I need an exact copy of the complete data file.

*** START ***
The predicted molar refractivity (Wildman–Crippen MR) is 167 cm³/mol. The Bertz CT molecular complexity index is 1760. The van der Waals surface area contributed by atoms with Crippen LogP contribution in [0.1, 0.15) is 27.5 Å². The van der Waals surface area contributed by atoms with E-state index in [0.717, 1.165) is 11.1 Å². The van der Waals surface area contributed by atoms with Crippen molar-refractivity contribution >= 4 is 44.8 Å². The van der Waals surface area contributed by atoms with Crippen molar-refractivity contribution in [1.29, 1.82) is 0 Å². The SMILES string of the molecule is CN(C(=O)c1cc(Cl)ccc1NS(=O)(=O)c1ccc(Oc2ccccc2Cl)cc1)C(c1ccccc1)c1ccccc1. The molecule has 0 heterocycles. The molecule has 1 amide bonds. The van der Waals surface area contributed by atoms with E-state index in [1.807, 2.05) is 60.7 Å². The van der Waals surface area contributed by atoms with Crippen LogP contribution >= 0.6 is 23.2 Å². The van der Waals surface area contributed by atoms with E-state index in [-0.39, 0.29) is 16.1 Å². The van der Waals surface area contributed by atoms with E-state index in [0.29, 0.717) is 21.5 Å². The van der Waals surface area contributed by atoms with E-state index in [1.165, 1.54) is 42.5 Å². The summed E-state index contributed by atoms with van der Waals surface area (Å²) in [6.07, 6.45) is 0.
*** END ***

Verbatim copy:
The predicted molar refractivity (Wildman–Crippen MR) is 167 cm³/mol. The Bertz CT molecular complexity index is 1760. The van der Waals surface area contributed by atoms with Crippen LogP contribution in [0.1, 0.15) is 27.5 Å². The van der Waals surface area contributed by atoms with E-state index in [0.717, 1.165) is 11.1 Å². The van der Waals surface area contributed by atoms with Crippen molar-refractivity contribution >= 4 is 44.8 Å². The van der Waals surface area contributed by atoms with Crippen molar-refractivity contribution in [1.29, 1.82) is 0 Å². The SMILES string of the molecule is CN(C(=O)c1cc(Cl)ccc1NS(=O)(=O)c1ccc(Oc2ccccc2Cl)cc1)C(c1ccccc1)c1ccccc1. The molecule has 0 heterocycles. The molecule has 1 amide bonds. The van der Waals surface area contributed by atoms with E-state index in [1.807, 2.05) is 60.7 Å². The van der Waals surface area contributed by atoms with Crippen LogP contribution >= 0.6 is 23.2 Å². The van der Waals surface area contributed by atoms with E-state index in [-0.39, 0.29) is 16.1 Å². The van der Waals surface area contributed by atoms with E-state index in [0.29, 0.717) is 21.5 Å². The van der Waals surface area contributed by atoms with E-state index in [1.165, 1.54) is 42.5 Å². The summed E-state index contributed by atoms with van der Waals surface area (Å²) in [6.07, 6.45) is 0.